The train derailment risk was one of the reason’s Japan’s earthquake early warning system was launched in 2007. The technology provided the public with advance warning of the 9.0 magnitude Tohoku earthquake in March 2011. The alerts were automatically broadcast across TV and radio based on the data from sensors. Residents also received smartphone notifications.
In many areas of the U.S. that experience earthquakes, seismic sensors are already embedded in the ground for research and observational purposes. But according to Blake, the technology is needed in other regions. He said existing sensors can pick up where an earthquake is and how big it was, but in order to give a detailed view of the quake and trigger an early warning, a larger grid of the devices are needed.
“It’s not a question of how few you need, it’s really a question of how many we can put in,” Blake said. “Because the more we put in, the better data and response we’ll be able to generate.”
First Steps in California
A bill that would create an earthquake early warning system in California is under consideration in the state legislature. Sponsored by state Sen. Alex Padilla, S.B. 135 requires the California Office of Emergency Services, in collaboration with the California Institute of Technology, the California Geological Survey, the University of California-Berkeley, the USGS and other partners to develop an earthquake warning system for an estimated $80 million. If the legislation is signed by Gov. Jerry Brown, Jones believes the technology will spread nationwide.
Sen. Padilla was sold on the effectiveness of early warning systems after watching footage of Japan’s technology. The rapid notification it provided to citizens made him an instant believer on how valuable an extra 30 seconds can be to prepare for an earthquake.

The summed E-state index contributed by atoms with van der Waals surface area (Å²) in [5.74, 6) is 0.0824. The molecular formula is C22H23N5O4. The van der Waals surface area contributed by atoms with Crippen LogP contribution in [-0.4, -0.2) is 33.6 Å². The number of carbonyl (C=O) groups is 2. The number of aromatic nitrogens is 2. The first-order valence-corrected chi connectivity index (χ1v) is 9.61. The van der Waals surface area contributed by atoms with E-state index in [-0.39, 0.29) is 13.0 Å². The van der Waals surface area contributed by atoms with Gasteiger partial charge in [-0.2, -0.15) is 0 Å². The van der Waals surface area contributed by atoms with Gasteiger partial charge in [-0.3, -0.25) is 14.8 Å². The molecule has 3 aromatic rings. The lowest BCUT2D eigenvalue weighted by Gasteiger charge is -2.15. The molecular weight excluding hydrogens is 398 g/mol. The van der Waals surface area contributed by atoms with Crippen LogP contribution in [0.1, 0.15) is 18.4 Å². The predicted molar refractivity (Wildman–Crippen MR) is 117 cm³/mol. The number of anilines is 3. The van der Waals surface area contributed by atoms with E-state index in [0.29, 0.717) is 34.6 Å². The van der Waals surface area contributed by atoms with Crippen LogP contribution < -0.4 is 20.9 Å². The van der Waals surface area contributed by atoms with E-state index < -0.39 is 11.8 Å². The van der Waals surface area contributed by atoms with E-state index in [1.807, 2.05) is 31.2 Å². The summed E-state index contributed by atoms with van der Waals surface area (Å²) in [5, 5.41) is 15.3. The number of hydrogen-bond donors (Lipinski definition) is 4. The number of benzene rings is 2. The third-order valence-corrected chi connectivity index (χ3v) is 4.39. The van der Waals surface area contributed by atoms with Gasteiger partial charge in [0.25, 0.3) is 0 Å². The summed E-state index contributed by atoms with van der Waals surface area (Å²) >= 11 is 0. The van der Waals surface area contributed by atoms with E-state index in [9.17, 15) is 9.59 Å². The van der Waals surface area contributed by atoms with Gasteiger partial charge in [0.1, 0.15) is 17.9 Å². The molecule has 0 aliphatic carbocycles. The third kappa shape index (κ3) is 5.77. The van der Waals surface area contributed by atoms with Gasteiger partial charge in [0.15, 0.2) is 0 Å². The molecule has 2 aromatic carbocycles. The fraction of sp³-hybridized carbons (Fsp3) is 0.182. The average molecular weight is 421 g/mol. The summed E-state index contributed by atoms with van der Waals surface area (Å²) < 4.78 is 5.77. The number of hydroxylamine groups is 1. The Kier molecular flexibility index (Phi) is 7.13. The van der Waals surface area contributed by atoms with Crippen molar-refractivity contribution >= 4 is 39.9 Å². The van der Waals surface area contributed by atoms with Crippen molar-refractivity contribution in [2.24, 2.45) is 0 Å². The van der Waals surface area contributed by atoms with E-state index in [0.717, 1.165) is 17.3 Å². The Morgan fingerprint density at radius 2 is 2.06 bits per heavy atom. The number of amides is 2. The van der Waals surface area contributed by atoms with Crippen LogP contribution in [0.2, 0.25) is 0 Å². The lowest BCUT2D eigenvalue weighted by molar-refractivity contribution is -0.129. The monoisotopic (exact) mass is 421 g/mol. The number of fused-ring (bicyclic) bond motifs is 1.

“I figured by advancing legislation in the state capital and making it a priority in the state, we can find an alternative or multiple sources of funding so we can put in a system as soon as possible,” Padilla said. “Because whether it is a year from now or five years from now, I don’t want to be here after the next ‘Big One’ asking myself why I didn’t try to do something about it.”
The California Institute of Technology and the Japan Agency for Marine-Earth Science and Technology published a study in January that concluded that an earthquake involving both the Los Angeles and San Francisco metropolitan regions may be possible.
If SB 135 becomes law, Jones sees the project as a regional endeavor, including the states of Washington and Oregon. She said that the Pacific Northwest actually has the potential for an earthquake bigger than anything in California because of the Cascadia Subduction Zone, a fault that runs from Vancouver Island, British Columbia, Canada; to Northern California.
In the meantime, Jones has been setting up agreements with risk communication and design professionals to come up with a messaging system that can get information out to people effectively in the seconds before a quake. In addition, she believes a training program will be necessary so that people will know what to do when they get an earthquake notification.
“We don’t think people are going to be able to make the decision to act correctly without thinking about it beforehand,” Jones said. “People don’t usually make decisions in seconds. So a critical part of [this is] training.”